The “evidence” amassed in this investigation comes from the Official Reports, post-war writings (particularly Sherman’s memoirs), and a few accounts from civilians in Columbia. The most quoted (either directly or indirectly) of the latter is William G. Simms’ “Sack and Destruction of the City of Columbia, S.C.” The pamphlet was written in the months directly after the burning and published during the void between Sherman’s passage and the formal start of Reconstruction. Simms was indeed a witness to many of the events. And he incorporated information from other witnesses. But to say it was an unbiased account would be to bend credibility. Simms had an agenda, and it is important to keep such in mind (but I’ll let the reader consider that agenda when reading Simms as a whole).
That said, it is a source that should be assessed and used as the historian analyzes the event… but certainly held within the context of the delivery. In short, find where the sources agree and then build the “case” from there.
One point that all sources agree upon is that in the forty-eight hours before the Federals occupied Columbia, the city was in a state of chaos. Yesterday I mentioned the Federals shelling the city, and specifically the attempt to scare away civilians who were taking supplies from the Confederate depot. Corroborating that is Simms account, as he indicates starting on the 15th:
There was some riotous conduct after night. Some highway robberies were committed, and some few stores broken open and robbed. But, beyond these instances, there were but few instances of crime, and none of insubordination.
Martial law was declared that day, with Brigadier-General Evander M. Law taking charge. But Law had practically no troops and but two fire companies. As the Federals got closer to the city, the lawlessness increased. Before the Federals fired their fist shots at Columbia on the 16th, the city witnessed destruction because of the lack of order, as Simms also details:
The inhabitants were startled at daylight, on Friday morning, by a heavy explosion. This was the South Carolina Railroad Depot. It was accidentally blown up. Broken open by a band of plunderers, mostly low persons, among whom were many females and negroes…. This building was crowded with stores of merchants and planters, trunks of treasures, innumerable wares and goods of fugitives – all of great value. It appears that, among its contents, were some kegs of powder….
Thus the first thirty-five to fifty casualties in Columbia were attributed to mishandling of powder. But the incident serves to prove a point – Columbia was not an easy, peaceful town on the 16th going into the 17th… far from it.
Further emphasizing the point, Simms records that on the afternoon of the 16th, the vandalism and pillaging reached a fury:
At an early hour on Friday, the commissary and quartermaster stores were thrown wide, the contents cast into the streets and give to the people. The negroes especially loaded themselves with plunder. All this might have been saved, had the officers been duly warned by the military authorities of the probable issue of the struggle. Wheeler’s cavalry also shared largely of this plunder, and several of them might be seen, even to the hour of the enemy’s arrival, bearing off huge bales upon their saddles.
Civil authorities had turned to Confederate leaders, asking to place a white flag over city hall. Lieutenant-General Wade Hampton himself rejected the proposal as, “his resolve was to fight the enemy in the streets….” While the military minds continued to seek some means to delay Sherman, the civil authorities realized the only hope to restore order in the city was with the Federals on the other side of the Broad River. While no source states in so much words, the hope was likely for an occupation akin to Savannah’s and not that of Milledgeville’s.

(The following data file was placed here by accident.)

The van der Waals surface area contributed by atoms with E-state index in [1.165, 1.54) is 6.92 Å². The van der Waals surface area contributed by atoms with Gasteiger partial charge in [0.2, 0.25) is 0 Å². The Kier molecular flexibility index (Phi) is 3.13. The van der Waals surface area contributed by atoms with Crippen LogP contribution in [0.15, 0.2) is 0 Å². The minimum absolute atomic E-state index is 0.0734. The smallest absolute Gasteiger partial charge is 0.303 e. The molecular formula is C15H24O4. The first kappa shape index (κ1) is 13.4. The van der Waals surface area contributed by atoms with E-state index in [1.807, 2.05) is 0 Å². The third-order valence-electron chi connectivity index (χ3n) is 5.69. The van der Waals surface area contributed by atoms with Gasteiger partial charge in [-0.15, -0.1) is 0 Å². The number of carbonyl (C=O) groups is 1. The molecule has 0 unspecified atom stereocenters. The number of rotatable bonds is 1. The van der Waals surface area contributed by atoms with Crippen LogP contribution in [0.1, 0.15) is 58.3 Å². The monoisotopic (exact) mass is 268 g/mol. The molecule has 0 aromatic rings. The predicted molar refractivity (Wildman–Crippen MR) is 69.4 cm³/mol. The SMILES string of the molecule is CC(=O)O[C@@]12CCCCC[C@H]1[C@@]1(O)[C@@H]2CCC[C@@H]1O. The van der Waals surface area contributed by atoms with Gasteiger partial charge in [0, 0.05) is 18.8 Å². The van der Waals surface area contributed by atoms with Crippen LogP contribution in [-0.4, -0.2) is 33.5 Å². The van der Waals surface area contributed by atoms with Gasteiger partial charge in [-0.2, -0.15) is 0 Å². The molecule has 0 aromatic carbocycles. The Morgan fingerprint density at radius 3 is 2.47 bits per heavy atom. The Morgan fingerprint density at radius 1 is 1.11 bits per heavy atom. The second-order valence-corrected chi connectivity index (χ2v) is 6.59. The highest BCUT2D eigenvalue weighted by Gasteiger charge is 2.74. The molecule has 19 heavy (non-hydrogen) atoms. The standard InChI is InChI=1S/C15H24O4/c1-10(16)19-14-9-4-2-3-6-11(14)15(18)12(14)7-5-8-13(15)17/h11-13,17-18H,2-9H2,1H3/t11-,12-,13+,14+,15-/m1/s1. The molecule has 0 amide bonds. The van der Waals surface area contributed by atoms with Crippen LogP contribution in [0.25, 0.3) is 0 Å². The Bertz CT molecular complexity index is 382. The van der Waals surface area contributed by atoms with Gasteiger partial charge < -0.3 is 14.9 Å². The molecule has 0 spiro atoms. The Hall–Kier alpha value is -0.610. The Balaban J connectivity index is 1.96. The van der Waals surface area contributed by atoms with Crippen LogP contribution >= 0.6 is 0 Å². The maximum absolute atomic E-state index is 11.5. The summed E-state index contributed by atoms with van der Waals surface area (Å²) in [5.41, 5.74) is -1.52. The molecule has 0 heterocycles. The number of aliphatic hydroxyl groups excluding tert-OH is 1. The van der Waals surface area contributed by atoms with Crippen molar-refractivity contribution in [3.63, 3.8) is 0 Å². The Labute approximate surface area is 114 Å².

The riotous activity in Columbia, as recalled by Simms, was also reflected in comments made by Federal officers entering Columbia. Furthermore, as Logan recorded, the citizenry welcomed the Federals in a manner more befitting Parisians in the summer of 1944:
A provost guard was at once organized and great exertions to preserve order and protect the city were made by all his officers; but the citizens had received our soldiers with bucketfuls of liquor, and the negroes, overjoyed at our entrance, piloted them to buildings where wine and whiskey were stored, and for awhile all control was lost over the disorganized mass.
Simms likewise agrees that liquor flowed that afternoon. I’ll save the question as to why for a later date….
Logan and others agree that by late afternoon firm steps were taken to bring Columbia in order:
Toward dark Colonel Stone’s brigade was relieved from duty and fresh troops moved into the city to clear it of the rioters, and, if possible, to preserve order during the night, but the citizens had so crazed our men with liquor that it was almost impossible to control them.
Simms likewise corroborates the attempts by Federal authorities to bring order, though he is critical of the earnestness of the application.
With those passages from Simms and observations from Federal officers, we can move past a couple more misconceptions in regard to Columbia. The Confederates defend the city, contesting right up to the last. Even before the first “bummer” entered, a wave of lawlessness, looting, robbery, vandalism, and destruction was sweeping through the city. That wave may have arrived because the Federals were at the gates, but it was not composed of Federal troops. Lastly, Confederate authorities did little, and could do little, to counter the violence in Columbia. Their focus was withdrawing supplies, materials, and manpower from Columbia, not keeping order in the streets. The citizens of Columbia, while maybe not as a whole at least in part, responded to the Federal arrival by inviting celebration, and to some degree more rioting. Lastly, there is every indication that the Federal commanders attempted to bring the city in order. However, I do think everyone from Sherman down to Stone underestimated the amount of lawlessness within Columbia on the 17th. The majority of the troops were posted well outside the city, leaving only one brigade to deal with the problems. And that in some ways enabled the disaster to come.
That said, I’ve written about twice what I normally allocate for a blog post. Let me close for the moment and pick up later with some observations about the fires that consumed Columbia 150 years ago this evening. Consider this remark about the evening to come:
The scenes in Columbia that night were terrible.
(Citations from OR, Series I, Volume 47, Part I, Serial 98, pages 227 and 264; Simms, William Gilmore, and David Aiken. A City Laid Waste: The Capture, Sack, and Destruction of the City of Columbia. Columbia: U of South Carolina, 2005, pages 53-5.)